A migration rate of almost one hundred percent is not uncommon in Wedding school classes. What does it mean for lessons if many pupils are not native German speakers and some learn German only after they have started school? This is highlighted in the book "Das mehrsprachige Klassenzimmer", published by Springer Verlag. The DEUTSCH 3.0 series dedicates an evening to this topic in the Französische Friedrichstadtkirche on Berlin's Gendarmenmarkt (Wednesday, 26 March 2014, 6.30 p.m.), organised by the Centre for General Linguistics (ZAS).
Why do Russians like to leave out all articles when they speak German? Why do Spaniards so often trip over our umlauts? And why can't an Arab do anything with the four cases of German in grammar? If you deal with foreign languages, it is easier to classify the problems of people from other countries when learning German. This is exactly what the event "The multilingual classroom - How much German does a Berlin schoolchild need? We will discuss the chances of multilingualism for children growing up here and the importance of valuing the "other" language.
The popular German-Turkish columnist Hatice Akyün, the Cologne professor Karl-Heinz Göttert ("Abschied von Mutter Sprache"), the Mannheim professor Rosemarie Tracy ("Das mehrsprachige Klassenzimmer") and the Berlin headmaster Michael Wüstenberg will also speak.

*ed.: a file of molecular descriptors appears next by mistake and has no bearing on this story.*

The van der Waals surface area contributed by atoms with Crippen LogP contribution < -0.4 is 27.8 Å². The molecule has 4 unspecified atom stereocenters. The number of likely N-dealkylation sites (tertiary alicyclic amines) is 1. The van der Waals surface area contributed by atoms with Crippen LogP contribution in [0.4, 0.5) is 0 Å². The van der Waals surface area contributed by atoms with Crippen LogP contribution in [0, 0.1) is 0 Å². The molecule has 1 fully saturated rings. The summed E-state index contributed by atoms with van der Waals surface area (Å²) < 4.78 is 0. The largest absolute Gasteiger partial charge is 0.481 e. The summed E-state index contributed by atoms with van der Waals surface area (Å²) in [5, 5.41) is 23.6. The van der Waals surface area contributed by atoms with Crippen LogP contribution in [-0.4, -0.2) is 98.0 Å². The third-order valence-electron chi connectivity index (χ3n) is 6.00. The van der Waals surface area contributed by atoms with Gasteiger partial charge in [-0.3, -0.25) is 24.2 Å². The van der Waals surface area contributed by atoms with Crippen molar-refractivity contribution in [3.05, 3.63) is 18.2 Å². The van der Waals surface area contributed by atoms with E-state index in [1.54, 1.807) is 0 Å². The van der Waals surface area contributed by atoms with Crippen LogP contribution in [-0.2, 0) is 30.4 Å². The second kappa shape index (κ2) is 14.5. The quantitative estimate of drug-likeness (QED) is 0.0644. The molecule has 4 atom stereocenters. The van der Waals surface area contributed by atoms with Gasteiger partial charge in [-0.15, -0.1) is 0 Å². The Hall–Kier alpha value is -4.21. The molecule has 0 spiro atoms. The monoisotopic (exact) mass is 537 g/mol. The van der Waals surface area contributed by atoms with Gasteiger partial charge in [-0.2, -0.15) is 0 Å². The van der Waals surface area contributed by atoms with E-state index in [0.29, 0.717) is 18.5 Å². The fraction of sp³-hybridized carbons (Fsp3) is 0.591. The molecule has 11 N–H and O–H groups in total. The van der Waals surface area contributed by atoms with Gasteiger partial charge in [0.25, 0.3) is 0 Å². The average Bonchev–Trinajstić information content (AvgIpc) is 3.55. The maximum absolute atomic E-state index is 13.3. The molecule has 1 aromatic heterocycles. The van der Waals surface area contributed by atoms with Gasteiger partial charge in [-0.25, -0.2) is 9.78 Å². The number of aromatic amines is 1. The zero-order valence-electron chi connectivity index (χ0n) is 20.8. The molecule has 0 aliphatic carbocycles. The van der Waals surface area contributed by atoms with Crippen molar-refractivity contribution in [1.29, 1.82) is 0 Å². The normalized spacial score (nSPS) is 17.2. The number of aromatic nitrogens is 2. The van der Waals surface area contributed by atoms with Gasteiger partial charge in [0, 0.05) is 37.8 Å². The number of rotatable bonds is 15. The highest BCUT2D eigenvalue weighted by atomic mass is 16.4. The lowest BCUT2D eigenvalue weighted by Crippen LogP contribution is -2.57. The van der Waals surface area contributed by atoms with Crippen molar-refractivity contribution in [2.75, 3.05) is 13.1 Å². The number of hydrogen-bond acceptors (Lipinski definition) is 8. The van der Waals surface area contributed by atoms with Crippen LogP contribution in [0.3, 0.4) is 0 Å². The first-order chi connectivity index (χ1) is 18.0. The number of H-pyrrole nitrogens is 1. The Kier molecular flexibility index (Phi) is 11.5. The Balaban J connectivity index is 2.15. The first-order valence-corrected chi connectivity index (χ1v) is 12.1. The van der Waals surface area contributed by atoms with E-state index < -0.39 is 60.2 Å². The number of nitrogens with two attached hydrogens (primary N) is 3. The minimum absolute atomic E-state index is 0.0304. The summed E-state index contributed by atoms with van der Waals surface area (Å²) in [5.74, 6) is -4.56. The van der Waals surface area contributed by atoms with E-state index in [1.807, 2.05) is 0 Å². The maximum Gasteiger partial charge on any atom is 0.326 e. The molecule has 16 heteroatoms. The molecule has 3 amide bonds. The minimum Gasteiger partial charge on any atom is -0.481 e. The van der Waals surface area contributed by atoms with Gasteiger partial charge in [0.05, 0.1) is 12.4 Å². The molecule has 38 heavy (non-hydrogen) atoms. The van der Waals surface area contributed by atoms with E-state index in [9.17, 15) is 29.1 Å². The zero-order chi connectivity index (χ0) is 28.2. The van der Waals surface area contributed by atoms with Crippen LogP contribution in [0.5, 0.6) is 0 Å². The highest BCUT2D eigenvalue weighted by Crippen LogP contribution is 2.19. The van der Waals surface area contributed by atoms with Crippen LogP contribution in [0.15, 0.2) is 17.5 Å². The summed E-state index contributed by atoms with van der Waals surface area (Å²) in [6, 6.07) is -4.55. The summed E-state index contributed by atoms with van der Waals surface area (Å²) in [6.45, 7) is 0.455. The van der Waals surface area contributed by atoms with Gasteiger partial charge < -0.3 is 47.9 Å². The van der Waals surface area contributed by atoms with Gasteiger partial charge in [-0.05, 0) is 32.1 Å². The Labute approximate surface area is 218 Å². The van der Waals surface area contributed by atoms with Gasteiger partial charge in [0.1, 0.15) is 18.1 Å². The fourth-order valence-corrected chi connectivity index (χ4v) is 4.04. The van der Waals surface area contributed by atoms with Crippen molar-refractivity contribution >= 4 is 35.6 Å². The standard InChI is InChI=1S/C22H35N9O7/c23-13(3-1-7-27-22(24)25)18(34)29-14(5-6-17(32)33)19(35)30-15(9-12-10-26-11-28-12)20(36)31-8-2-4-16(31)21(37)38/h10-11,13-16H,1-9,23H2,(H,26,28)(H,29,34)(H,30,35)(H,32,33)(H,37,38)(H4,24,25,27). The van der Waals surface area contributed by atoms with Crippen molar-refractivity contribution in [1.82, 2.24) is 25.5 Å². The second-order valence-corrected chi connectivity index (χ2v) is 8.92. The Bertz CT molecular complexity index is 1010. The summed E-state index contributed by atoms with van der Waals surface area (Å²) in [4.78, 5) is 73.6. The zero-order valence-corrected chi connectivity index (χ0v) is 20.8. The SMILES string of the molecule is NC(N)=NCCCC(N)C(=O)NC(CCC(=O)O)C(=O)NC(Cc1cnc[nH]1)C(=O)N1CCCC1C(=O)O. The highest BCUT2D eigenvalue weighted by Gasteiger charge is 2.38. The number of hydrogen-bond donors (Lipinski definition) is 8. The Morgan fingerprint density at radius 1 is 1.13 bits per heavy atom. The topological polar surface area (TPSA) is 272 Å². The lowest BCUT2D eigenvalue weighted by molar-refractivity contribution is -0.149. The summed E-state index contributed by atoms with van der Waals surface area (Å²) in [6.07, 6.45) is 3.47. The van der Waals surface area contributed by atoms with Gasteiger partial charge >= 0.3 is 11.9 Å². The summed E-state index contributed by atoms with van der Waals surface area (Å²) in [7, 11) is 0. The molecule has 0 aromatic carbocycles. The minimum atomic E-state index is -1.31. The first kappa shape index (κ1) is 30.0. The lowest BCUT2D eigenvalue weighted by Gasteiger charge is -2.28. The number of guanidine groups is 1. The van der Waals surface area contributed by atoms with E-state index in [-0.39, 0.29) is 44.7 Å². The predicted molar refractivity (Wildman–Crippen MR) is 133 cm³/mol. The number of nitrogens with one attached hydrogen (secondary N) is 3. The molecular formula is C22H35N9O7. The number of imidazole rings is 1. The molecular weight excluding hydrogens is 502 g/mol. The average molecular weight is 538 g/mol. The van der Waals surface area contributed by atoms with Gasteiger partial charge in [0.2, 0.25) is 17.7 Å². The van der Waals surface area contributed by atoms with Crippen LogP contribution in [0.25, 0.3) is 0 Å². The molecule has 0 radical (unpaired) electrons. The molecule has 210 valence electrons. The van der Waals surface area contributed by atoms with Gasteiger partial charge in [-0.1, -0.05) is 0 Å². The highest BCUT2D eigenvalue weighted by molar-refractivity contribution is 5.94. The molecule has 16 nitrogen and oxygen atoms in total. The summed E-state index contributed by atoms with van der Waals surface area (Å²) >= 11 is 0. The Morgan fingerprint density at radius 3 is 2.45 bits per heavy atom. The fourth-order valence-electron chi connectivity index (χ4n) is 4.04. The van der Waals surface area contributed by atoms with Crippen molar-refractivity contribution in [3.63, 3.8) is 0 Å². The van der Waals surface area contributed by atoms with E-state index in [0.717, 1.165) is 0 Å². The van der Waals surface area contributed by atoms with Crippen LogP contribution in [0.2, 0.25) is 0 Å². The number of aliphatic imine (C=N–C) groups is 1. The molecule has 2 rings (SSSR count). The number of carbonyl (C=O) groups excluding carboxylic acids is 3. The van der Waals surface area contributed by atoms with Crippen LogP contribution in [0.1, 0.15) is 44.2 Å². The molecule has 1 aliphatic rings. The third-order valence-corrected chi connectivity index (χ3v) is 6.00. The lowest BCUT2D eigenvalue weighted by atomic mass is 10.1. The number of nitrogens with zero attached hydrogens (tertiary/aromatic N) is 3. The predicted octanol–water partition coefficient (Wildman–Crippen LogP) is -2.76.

Hatice Akyün grew up in Duisburg and is at home in Turkish and German culture. Her column on everyday topics in the Berlin Tagesspiegel ends every week with a Turkish quotation from her father. She is committed to overcoming the balancing act between two identities.
Karl-Heinz Göttert points out that monolingualism is geographically and historically exotic. Most people in the world live in a multilingual context. The Germanist draws lessons from history for dealing with multilingualism in Germany.
Rosemarie Tracy represents the team of authors "Das mehrsprachige Klassenzimmer" and examines in her lecture the question of whether multilingualism is a stroke of luck or a disruption.
Michael Wüstenberg is headmaster at Lessing-Gymnasium-Berlin in Wedding, where 75 percent of the children are non-German speakers; language education is also part of everyday life at his school in promoting gifted students.
In the final Culture Slam, children and young people from different parts of Berlin present their multilingual identity. There are pupils from two ninth grades from Wedding, a nine-member German-Italian theatre group, a girl with a Polish mother and a Persian father and two pupils from Lessing-Gymnasium.
Then the baton of "Deutsch 3.0" will go to the next event at didacta. On Saturday, 29 March 2014, the topic "Promoting language in all subjects" will be discussed at Europe's largest education fair in Stuttgart (13:00). The Goethe-Institut, the Duden, the Institut für Deutsche Sprache and the Stifterverband für die Deutsche Wissenschaft will be holding more than 25 events over the course of a year to encourage people to reflect on our language.
Background: "Deutsch 3.0" is a project of the Goethe-Institut in cooperation with the Duden, the Institut für Deutsche Sprache, the Stifterverband für die Deutsche Wissenschaft as well as partners from society, science, culture, economy, education, media and art. Media partners are Deutschlandradio Kultur and ZDF Aspekte. In December 2014, the findings will be compiled at a major closing event in Berlin. The aim is to create perspectives for the future of the German language. Further information can be found at www.deutsch3punkt0.de.